macOS Mojave contains a major flaw that can reveal passwords and encryption keys to attackers...

Cal Jeffrey

TS Evangelist
Staff member

Keychain is a built-in password manager for macOS. It houses passwords, encryption keys, and certificates from a wide range of sources including websites, apps, and attached hardware. Using a software tool he created called “KeySteal,” Henze can access all the passwords on a Mac’s keychain with one click.

He says that the exploit is similar to Patrick Wardle’s 2017 “KeychainStealer,” but whereas Apple has patched that vulnerability, this one is still wide open. He says that the program works without administrative privileges or root passwords. It also works with macOS login and system keychains.

He tested it on a 2014 MacBook Pro, and it worked flawlessly. However, it's unclear if the exploit can get past the security chips in newer MacBooks.

Typically, researchers do not reveal security flaws until the company has been notified and has had time to patch it. However, Henze said he is posting the vulnerability publicly because Apple has no bug bounty program for macOS. The company does have one for iOS, but it is so limited in scope, and difficult to get rewarded from it is almost useless. Just ask Grant Thompson, the boy who discovered the FaceTime bug.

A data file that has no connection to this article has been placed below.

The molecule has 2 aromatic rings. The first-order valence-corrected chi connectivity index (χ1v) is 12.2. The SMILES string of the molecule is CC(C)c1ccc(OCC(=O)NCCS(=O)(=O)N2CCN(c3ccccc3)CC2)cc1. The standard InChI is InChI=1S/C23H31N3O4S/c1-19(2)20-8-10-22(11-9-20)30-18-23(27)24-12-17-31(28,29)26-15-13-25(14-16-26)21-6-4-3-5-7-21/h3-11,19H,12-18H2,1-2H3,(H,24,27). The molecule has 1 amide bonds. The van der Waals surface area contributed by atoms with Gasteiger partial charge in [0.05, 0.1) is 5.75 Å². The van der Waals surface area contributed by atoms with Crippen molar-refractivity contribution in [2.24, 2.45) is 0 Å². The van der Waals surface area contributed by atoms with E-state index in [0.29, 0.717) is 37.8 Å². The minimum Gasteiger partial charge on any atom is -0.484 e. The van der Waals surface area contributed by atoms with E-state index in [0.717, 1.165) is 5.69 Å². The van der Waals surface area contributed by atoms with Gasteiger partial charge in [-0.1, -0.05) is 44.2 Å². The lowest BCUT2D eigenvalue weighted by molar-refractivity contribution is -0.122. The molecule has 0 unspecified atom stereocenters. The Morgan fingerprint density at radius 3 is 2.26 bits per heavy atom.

Despite not disclosing the details to Apple, Henze says he will not reveal how the exploit is performed to anyone else either. He is not looking to harm Apple or its users, just to inform them of the problem. It is up to Apple to figure out what is wrong — at least until it starts a proper bug bounty program.

In the meantime, Henze will be posting other Apple product exploits that he discovers under the hashtag #OhBehaveApple.

“The reason is simple: Apple still has no bug bounty program (for macOS),” he explains. “Maybe this forces Apple to open [one] at some time.”

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VitalyT

Russ-Puss
Bugs in Apple’s software is a blasphemy, accordng to Cook, who will sooner press charges than pay for it.
 

stewi0001

TS Evangelist
Platinum
I'm siding with Henze on this one, mainly because Apple seems to never show any form of acknowledgement or appreciation when some one tells them they found an issue.

My favorite is the time a small electronics shop kept trying to tell Apple the cause of the bend screen problem and Apple kept banning them from their forums.